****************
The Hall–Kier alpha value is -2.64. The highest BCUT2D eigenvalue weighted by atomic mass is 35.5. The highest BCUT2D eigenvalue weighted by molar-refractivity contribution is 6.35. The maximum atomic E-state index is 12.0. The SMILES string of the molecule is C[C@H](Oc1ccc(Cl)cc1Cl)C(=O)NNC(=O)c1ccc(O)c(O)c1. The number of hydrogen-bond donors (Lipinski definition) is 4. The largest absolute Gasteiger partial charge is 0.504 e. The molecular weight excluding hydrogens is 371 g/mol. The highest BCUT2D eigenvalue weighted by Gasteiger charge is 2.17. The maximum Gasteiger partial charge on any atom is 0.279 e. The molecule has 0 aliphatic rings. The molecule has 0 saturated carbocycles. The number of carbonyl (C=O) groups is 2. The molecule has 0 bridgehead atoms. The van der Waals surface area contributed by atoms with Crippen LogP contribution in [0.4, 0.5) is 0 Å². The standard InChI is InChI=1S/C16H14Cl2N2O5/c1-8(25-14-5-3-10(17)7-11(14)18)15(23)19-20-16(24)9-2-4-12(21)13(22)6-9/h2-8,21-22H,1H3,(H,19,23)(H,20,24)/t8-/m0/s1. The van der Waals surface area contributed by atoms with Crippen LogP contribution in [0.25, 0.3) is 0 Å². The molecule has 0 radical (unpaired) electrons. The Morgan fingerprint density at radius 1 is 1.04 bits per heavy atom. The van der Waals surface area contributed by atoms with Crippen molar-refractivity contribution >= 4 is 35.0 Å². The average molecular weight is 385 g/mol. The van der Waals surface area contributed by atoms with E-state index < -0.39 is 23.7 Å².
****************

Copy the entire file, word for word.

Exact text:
The Hall–Kier alpha value is -2.64. The highest BCUT2D eigenvalue weighted by atomic mass is 35.5. The highest BCUT2D eigenvalue weighted by molar-refractivity contribution is 6.35. The maximum atomic E-state index is 12.0. The SMILES string of the molecule is C[C@H](Oc1ccc(Cl)cc1Cl)C(=O)NNC(=O)c1ccc(O)c(O)c1. The number of hydrogen-bond donors (Lipinski definition) is 4. The largest absolute Gasteiger partial charge is 0.504 e. The molecular weight excluding hydrogens is 371 g/mol. The highest BCUT2D eigenvalue weighted by Gasteiger charge is 2.17. The maximum Gasteiger partial charge on any atom is 0.279 e. The molecule has 0 aliphatic rings. The molecule has 0 saturated carbocycles. The number of carbonyl (C=O) groups is 2. The molecule has 0 bridgehead atoms. The van der Waals surface area contributed by atoms with Crippen LogP contribution in [0.4, 0.5) is 0 Å². The standard InChI is InChI=1S/C16H14Cl2N2O5/c1-8(25-14-5-3-10(17)7-11(14)18)15(23)19-20-16(24)9-2-4-12(21)13(22)6-9/h2-8,21-22H,1H3,(H,19,23)(H,20,24)/t8-/m0/s1. The van der Waals surface area contributed by atoms with Crippen LogP contribution in [0.25, 0.3) is 0 Å². The molecule has 0 radical (unpaired) electrons. The Morgan fingerprint density at radius 1 is 1.04 bits per heavy atom. The van der Waals surface area contributed by atoms with Crippen molar-refractivity contribution >= 4 is 35.0 Å². The average molecular weight is 385 g/mol. The van der Waals surface area contributed by atoms with E-state index < -0.39 is 23.7 Å².